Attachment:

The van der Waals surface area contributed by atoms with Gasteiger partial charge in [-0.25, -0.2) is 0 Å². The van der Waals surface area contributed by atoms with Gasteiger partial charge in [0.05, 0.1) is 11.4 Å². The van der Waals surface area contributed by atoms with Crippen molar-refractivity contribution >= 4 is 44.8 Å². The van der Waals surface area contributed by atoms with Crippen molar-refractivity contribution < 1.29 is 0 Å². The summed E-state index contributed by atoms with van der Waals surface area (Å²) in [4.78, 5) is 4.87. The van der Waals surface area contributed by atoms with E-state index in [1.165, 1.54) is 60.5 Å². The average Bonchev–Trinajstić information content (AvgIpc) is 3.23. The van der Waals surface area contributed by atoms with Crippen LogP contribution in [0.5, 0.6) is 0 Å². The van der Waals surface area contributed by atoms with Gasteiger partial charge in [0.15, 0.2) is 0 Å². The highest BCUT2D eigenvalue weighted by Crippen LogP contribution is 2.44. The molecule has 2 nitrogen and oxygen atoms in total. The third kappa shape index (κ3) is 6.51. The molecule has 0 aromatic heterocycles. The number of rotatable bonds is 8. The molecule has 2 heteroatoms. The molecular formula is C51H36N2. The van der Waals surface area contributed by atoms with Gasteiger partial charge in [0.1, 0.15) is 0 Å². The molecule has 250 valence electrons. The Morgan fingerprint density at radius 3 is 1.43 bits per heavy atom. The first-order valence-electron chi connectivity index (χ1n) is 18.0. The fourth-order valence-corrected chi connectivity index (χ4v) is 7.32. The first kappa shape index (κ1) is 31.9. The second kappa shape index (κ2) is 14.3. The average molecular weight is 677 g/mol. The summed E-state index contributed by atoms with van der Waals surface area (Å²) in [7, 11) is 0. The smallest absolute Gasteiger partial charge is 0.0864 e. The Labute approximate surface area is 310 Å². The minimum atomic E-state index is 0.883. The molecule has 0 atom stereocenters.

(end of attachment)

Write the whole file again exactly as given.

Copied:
The van der Waals surface area contributed by atoms with Gasteiger partial charge in [-0.25, -0.2) is 0 Å². The van der Waals surface area contributed by atoms with Gasteiger partial charge in [0.05, 0.1) is 11.4 Å². The van der Waals surface area contributed by atoms with Crippen molar-refractivity contribution >= 4 is 44.8 Å². The van der Waals surface area contributed by atoms with Crippen molar-refractivity contribution < 1.29 is 0 Å². The summed E-state index contributed by atoms with van der Waals surface area (Å²) in [4.78, 5) is 4.87. The van der Waals surface area contributed by atoms with E-state index in [1.165, 1.54) is 60.5 Å². The average Bonchev–Trinajstić information content (AvgIpc) is 3.23. The van der Waals surface area contributed by atoms with Crippen LogP contribution in [0.5, 0.6) is 0 Å². The van der Waals surface area contributed by atoms with Gasteiger partial charge in [0.15, 0.2) is 0 Å². The highest BCUT2D eigenvalue weighted by Crippen LogP contribution is 2.44. The molecule has 2 nitrogen and oxygen atoms in total. The third kappa shape index (κ3) is 6.51. The molecule has 0 aromatic heterocycles. The number of rotatable bonds is 8. The molecule has 2 heteroatoms. The molecular formula is C51H36N2. The van der Waals surface area contributed by atoms with Gasteiger partial charge in [0.1, 0.15) is 0 Å². The molecule has 250 valence electrons. The Morgan fingerprint density at radius 3 is 1.43 bits per heavy atom. The first-order valence-electron chi connectivity index (χ1n) is 18.0. The fourth-order valence-corrected chi connectivity index (χ4v) is 7.32. The first kappa shape index (κ1) is 31.9. The second kappa shape index (κ2) is 14.3. The average molecular weight is 677 g/mol. The summed E-state index contributed by atoms with van der Waals surface area (Å²) in [7, 11) is 0. The smallest absolute Gasteiger partial charge is 0.0864 e. The Labute approximate surface area is 310 Å². The minimum atomic E-state index is 0.883. The molecule has 0 atom stereocenters.